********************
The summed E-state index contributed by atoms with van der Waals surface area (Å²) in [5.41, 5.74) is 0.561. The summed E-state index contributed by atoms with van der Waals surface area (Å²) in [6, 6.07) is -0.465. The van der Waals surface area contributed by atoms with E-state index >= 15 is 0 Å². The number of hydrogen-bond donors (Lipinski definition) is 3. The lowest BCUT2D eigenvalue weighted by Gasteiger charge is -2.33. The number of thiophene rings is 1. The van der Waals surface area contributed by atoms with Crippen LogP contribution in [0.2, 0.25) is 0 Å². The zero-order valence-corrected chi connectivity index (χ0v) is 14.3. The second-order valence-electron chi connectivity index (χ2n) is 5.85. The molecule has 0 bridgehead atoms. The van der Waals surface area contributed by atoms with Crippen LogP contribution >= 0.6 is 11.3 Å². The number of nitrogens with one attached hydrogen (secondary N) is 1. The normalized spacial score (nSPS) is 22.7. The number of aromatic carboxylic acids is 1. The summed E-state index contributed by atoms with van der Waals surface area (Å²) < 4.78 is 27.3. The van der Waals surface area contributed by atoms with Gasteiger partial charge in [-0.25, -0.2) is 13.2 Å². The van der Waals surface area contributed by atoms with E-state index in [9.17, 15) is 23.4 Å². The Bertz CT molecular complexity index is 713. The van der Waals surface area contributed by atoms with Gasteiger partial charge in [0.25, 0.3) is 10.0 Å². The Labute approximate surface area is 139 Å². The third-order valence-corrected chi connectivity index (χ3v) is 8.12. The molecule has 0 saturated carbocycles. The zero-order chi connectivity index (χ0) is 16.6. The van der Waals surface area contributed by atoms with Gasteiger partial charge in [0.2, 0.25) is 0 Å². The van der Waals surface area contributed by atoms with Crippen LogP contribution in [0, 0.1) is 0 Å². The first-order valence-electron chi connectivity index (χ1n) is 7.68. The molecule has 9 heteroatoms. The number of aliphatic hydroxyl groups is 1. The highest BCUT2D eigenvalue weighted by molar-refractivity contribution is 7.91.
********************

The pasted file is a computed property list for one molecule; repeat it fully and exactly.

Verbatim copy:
The summed E-state index contributed by atoms with van der Waals surface area (Å²) in [5.41, 5.74) is 0.561. The summed E-state index contributed by atoms with van der Waals surface area (Å²) in [6, 6.07) is -0.465. The van der Waals surface area contributed by atoms with E-state index >= 15 is 0 Å². The number of hydrogen-bond donors (Lipinski definition) is 3. The lowest BCUT2D eigenvalue weighted by Gasteiger charge is -2.33. The number of thiophene rings is 1. The van der Waals surface area contributed by atoms with Crippen LogP contribution in [0.2, 0.25) is 0 Å². The zero-order valence-corrected chi connectivity index (χ0v) is 14.3. The second-order valence-electron chi connectivity index (χ2n) is 5.85. The molecule has 0 bridgehead atoms. The van der Waals surface area contributed by atoms with Crippen LogP contribution >= 0.6 is 11.3 Å². The number of nitrogens with one attached hydrogen (secondary N) is 1. The normalized spacial score (nSPS) is 22.7. The number of aromatic carboxylic acids is 1. The summed E-state index contributed by atoms with van der Waals surface area (Å²) < 4.78 is 27.3. The van der Waals surface area contributed by atoms with Gasteiger partial charge in [-0.25, -0.2) is 13.2 Å². The van der Waals surface area contributed by atoms with E-state index in [9.17, 15) is 23.4 Å². The Bertz CT molecular complexity index is 713. The van der Waals surface area contributed by atoms with Gasteiger partial charge in [0.25, 0.3) is 10.0 Å². The Labute approximate surface area is 139 Å². The third-order valence-corrected chi connectivity index (χ3v) is 8.12. The molecule has 0 saturated carbocycles. The zero-order chi connectivity index (χ0) is 16.6. The van der Waals surface area contributed by atoms with Gasteiger partial charge in [0.2, 0.25) is 0 Å². The van der Waals surface area contributed by atoms with Crippen LogP contribution in [0, 0.1) is 0 Å². The first-order valence-electron chi connectivity index (χ1n) is 7.68. The molecule has 9 heteroatoms. The number of aliphatic hydroxyl groups is 1. The highest BCUT2D eigenvalue weighted by molar-refractivity contribution is 7.91.